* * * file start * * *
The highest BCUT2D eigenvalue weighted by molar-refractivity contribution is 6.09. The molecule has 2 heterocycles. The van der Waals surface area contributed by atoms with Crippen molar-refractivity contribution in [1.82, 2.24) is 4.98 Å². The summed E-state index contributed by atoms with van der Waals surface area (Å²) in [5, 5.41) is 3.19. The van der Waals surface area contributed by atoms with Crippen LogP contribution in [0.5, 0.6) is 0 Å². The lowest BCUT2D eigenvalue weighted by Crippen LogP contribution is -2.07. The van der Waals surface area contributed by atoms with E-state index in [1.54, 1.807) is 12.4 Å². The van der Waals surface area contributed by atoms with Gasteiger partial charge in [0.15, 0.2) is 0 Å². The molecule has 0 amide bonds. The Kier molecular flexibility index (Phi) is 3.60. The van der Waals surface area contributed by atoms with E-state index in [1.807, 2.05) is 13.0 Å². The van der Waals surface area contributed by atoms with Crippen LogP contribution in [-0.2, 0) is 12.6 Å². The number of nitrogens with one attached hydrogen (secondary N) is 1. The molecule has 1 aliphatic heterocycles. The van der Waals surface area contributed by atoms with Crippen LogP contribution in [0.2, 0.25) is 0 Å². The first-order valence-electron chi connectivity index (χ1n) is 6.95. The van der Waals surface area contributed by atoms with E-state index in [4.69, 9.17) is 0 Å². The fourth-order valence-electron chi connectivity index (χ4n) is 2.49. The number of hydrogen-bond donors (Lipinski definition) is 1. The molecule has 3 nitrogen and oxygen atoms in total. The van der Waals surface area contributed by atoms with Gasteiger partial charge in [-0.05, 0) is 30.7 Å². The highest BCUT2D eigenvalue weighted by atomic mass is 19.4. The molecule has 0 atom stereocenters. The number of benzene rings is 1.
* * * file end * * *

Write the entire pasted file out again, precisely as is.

The highest BCUT2D eigenvalue weighted by molar-refractivity contribution is 6.09. The molecule has 2 heterocycles. The van der Waals surface area contributed by atoms with Crippen molar-refractivity contribution in [1.82, 2.24) is 4.98 Å². The summed E-state index contributed by atoms with van der Waals surface area (Å²) in [5, 5.41) is 3.19. The van der Waals surface area contributed by atoms with Crippen LogP contribution in [0.5, 0.6) is 0 Å². The lowest BCUT2D eigenvalue weighted by Crippen LogP contribution is -2.07. The van der Waals surface area contributed by atoms with E-state index in [1.54, 1.807) is 12.4 Å². The van der Waals surface area contributed by atoms with Gasteiger partial charge in [0.15, 0.2) is 0 Å². The molecule has 0 amide bonds. The Kier molecular flexibility index (Phi) is 3.60. The van der Waals surface area contributed by atoms with E-state index in [1.807, 2.05) is 13.0 Å². The van der Waals surface area contributed by atoms with Crippen LogP contribution in [-0.2, 0) is 12.6 Å². The number of nitrogens with one attached hydrogen (secondary N) is 1. The molecule has 1 aliphatic heterocycles. The van der Waals surface area contributed by atoms with Crippen LogP contribution in [0.2, 0.25) is 0 Å². The first-order valence-electron chi connectivity index (χ1n) is 6.95. The van der Waals surface area contributed by atoms with E-state index in [4.69, 9.17) is 0 Å². The fourth-order valence-electron chi connectivity index (χ4n) is 2.49. The number of hydrogen-bond donors (Lipinski definition) is 1. The molecule has 3 nitrogen and oxygen atoms in total. The van der Waals surface area contributed by atoms with Gasteiger partial charge in [-0.05, 0) is 30.7 Å². The highest BCUT2D eigenvalue weighted by atomic mass is 19.4. The molecule has 0 atom stereocenters. The number of benzene rings is 1.